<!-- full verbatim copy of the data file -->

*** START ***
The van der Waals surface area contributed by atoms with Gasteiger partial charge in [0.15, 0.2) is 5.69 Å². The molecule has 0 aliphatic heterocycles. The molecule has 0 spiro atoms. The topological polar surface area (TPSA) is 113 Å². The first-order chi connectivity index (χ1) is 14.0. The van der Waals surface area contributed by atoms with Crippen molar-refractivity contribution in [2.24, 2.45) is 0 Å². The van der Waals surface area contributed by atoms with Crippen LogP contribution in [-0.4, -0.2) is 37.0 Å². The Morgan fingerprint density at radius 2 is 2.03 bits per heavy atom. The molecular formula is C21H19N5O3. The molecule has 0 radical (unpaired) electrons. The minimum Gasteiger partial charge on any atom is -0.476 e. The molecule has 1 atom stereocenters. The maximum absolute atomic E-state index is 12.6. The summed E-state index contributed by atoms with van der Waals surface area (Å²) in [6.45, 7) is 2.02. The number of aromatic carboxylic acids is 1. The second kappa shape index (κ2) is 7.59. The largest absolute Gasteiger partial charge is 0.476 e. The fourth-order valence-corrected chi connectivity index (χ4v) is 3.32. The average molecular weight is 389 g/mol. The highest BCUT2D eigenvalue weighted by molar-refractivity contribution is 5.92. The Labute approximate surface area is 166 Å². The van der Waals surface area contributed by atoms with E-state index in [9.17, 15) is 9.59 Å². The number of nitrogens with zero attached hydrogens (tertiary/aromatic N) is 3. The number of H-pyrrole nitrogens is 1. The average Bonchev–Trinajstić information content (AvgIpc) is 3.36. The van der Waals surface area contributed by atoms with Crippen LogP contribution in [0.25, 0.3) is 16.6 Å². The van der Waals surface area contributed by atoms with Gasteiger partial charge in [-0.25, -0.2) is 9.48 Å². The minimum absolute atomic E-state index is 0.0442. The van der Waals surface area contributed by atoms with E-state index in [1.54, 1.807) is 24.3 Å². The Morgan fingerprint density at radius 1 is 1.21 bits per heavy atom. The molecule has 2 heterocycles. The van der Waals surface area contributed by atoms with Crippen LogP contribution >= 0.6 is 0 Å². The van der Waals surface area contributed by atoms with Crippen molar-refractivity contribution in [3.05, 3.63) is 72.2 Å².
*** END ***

The van der Waals surface area contributed by atoms with Gasteiger partial charge in [0.15, 0.2) is 5.69 Å². The molecule has 0 aliphatic heterocycles. The molecule has 0 spiro atoms. The topological polar surface area (TPSA) is 113 Å². The first-order chi connectivity index (χ1) is 14.0. The van der Waals surface area contributed by atoms with Crippen molar-refractivity contribution in [2.24, 2.45) is 0 Å². The van der Waals surface area contributed by atoms with Crippen LogP contribution in [-0.4, -0.2) is 37.0 Å². The Morgan fingerprint density at radius 2 is 2.03 bits per heavy atom. The molecular formula is C21H19N5O3. The molecule has 0 radical (unpaired) electrons. The minimum Gasteiger partial charge on any atom is -0.476 e. The molecule has 1 atom stereocenters. The maximum absolute atomic E-state index is 12.6. The summed E-state index contributed by atoms with van der Waals surface area (Å²) in [6.45, 7) is 2.02. The number of aromatic carboxylic acids is 1. The second kappa shape index (κ2) is 7.59. The largest absolute Gasteiger partial charge is 0.476 e. The fourth-order valence-corrected chi connectivity index (χ4v) is 3.32. The average molecular weight is 389 g/mol. The highest BCUT2D eigenvalue weighted by molar-refractivity contribution is 5.92. The Labute approximate surface area is 166 Å². The van der Waals surface area contributed by atoms with E-state index in [9.17, 15) is 9.59 Å². The number of nitrogens with zero attached hydrogens (tertiary/aromatic N) is 3. The number of H-pyrrole nitrogens is 1. The average Bonchev–Trinajstić information content (AvgIpc) is 3.36. The van der Waals surface area contributed by atoms with Crippen LogP contribution in [0.25, 0.3) is 16.6 Å². The van der Waals surface area contributed by atoms with Gasteiger partial charge in [-0.25, -0.2) is 9.48 Å². The minimum absolute atomic E-state index is 0.0442. The van der Waals surface area contributed by atoms with E-state index in [1.54, 1.807) is 24.3 Å². The Morgan fingerprint density at radius 1 is 1.21 bits per heavy atom. The molecule has 2 heterocycles. The van der Waals surface area contributed by atoms with Crippen LogP contribution >= 0.6 is 0 Å². The van der Waals surface area contributed by atoms with Crippen molar-refractivity contribution in [3.05, 3.63) is 72.2 Å².